Adolf Josef Lanz Takes Vows as Cistercian Monk

Adolf Josef Lanz Takes Vows as Cistercian Monk

Adolf Josef Lanz

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Adolf Josef Lanz, who has adopted the name Brother Georg, takes his vows as a Cistercian monk at Heiligenkreuz Abbey. Later, after he renounces his vows and adopts a third name, "Lanz von Liebenfels," he will become an important figure among the many racists, anti-Semites, and German nationalists at the start of the 20th century.

It's likely that Lanz is heavily influenced by Nivard Schloegl, his novice-master and a Bible scholar who teaches that Jews are an arrogant, inferior group. Schloegl's anti-Semitism is so extreme that his translations of the Bible will be placed on the Index of Forbidden Books because of the prejudice he expresses in them.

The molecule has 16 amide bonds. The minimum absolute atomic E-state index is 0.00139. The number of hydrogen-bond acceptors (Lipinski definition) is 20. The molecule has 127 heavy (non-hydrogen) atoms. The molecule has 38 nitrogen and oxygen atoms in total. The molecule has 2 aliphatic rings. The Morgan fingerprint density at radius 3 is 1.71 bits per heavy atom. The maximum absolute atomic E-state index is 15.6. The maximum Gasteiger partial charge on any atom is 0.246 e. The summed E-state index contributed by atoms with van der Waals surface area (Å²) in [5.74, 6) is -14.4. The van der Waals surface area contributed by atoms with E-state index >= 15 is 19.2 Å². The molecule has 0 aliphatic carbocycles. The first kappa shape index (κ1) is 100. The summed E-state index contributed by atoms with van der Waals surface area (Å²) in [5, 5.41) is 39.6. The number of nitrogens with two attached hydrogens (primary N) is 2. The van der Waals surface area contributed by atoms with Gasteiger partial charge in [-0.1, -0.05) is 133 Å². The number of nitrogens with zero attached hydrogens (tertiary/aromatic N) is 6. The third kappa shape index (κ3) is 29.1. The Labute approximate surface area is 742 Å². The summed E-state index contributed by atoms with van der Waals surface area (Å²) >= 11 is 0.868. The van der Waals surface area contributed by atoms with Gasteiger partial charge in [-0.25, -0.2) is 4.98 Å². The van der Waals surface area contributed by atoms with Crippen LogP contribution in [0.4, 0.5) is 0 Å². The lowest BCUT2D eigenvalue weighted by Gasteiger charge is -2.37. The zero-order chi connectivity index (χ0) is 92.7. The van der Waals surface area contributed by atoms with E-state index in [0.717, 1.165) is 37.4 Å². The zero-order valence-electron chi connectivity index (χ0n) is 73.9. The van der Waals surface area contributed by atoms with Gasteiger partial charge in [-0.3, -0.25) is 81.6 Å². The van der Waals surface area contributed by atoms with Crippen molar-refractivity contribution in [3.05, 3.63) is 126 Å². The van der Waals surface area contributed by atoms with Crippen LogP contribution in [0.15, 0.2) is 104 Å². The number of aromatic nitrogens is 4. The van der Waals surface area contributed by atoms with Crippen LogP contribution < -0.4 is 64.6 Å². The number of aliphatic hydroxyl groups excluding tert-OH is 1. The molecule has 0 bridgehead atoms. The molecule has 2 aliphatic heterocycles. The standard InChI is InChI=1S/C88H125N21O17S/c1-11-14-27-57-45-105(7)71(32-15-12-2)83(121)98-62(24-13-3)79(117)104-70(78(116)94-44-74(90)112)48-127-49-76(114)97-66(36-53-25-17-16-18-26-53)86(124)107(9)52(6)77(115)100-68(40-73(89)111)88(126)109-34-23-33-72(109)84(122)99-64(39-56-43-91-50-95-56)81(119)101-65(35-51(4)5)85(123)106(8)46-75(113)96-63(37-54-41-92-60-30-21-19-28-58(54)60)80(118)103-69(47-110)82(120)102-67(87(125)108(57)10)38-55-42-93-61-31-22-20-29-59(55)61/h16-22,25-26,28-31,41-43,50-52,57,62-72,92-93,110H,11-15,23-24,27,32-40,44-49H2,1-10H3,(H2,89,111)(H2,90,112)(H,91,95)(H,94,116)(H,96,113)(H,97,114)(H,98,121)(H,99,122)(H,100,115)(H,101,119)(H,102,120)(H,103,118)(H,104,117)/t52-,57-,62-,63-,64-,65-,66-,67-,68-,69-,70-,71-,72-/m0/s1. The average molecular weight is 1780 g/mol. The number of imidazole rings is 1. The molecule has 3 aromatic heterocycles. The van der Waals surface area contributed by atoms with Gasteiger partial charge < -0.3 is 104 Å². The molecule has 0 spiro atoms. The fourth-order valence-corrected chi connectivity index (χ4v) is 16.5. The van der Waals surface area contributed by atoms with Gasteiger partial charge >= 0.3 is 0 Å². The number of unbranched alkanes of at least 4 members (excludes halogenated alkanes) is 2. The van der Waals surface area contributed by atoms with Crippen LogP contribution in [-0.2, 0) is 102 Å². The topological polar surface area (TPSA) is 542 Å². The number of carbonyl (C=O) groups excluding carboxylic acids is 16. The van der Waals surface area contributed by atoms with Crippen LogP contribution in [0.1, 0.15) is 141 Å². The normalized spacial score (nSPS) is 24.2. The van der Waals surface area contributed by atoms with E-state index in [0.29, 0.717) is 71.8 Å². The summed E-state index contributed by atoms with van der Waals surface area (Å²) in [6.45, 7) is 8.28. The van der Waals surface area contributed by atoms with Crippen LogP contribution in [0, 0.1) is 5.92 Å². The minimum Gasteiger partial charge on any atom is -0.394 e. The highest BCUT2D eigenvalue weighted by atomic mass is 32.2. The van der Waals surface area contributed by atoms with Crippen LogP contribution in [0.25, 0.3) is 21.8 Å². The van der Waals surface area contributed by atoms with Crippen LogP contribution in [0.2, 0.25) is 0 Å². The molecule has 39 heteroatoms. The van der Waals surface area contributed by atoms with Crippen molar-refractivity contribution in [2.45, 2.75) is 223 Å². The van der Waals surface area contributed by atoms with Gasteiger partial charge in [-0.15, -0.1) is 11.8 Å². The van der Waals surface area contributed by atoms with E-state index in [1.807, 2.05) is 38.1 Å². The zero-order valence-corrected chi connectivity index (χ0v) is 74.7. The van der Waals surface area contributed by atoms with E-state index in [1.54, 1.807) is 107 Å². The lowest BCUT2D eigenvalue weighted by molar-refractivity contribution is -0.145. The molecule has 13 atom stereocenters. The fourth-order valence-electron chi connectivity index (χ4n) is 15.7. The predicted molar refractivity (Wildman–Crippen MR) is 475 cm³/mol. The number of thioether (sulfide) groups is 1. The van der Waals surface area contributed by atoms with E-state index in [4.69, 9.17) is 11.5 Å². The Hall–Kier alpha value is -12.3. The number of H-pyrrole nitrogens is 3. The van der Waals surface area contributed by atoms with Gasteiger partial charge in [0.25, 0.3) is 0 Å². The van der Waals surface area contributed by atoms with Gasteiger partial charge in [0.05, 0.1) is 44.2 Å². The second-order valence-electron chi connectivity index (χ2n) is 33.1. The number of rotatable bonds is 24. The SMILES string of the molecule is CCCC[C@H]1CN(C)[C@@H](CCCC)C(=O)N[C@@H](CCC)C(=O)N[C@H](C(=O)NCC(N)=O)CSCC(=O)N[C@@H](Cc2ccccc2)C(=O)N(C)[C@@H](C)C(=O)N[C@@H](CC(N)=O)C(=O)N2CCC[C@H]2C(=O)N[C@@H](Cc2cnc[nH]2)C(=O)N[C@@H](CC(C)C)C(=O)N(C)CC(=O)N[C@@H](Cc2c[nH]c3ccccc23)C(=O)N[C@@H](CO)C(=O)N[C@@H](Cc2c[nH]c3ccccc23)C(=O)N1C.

As Lanz von Liebenfels, he will create a group he names Ordo Novi Templi (Order of the New Templars) which will employ a swastika as its symbol. His magazine, Ostara, will be read avidly by Adolf Hitler and Dietrich Eckart. This will make Adolf Josef Lanz an important and direct influence on the founding of the Nazi Party.

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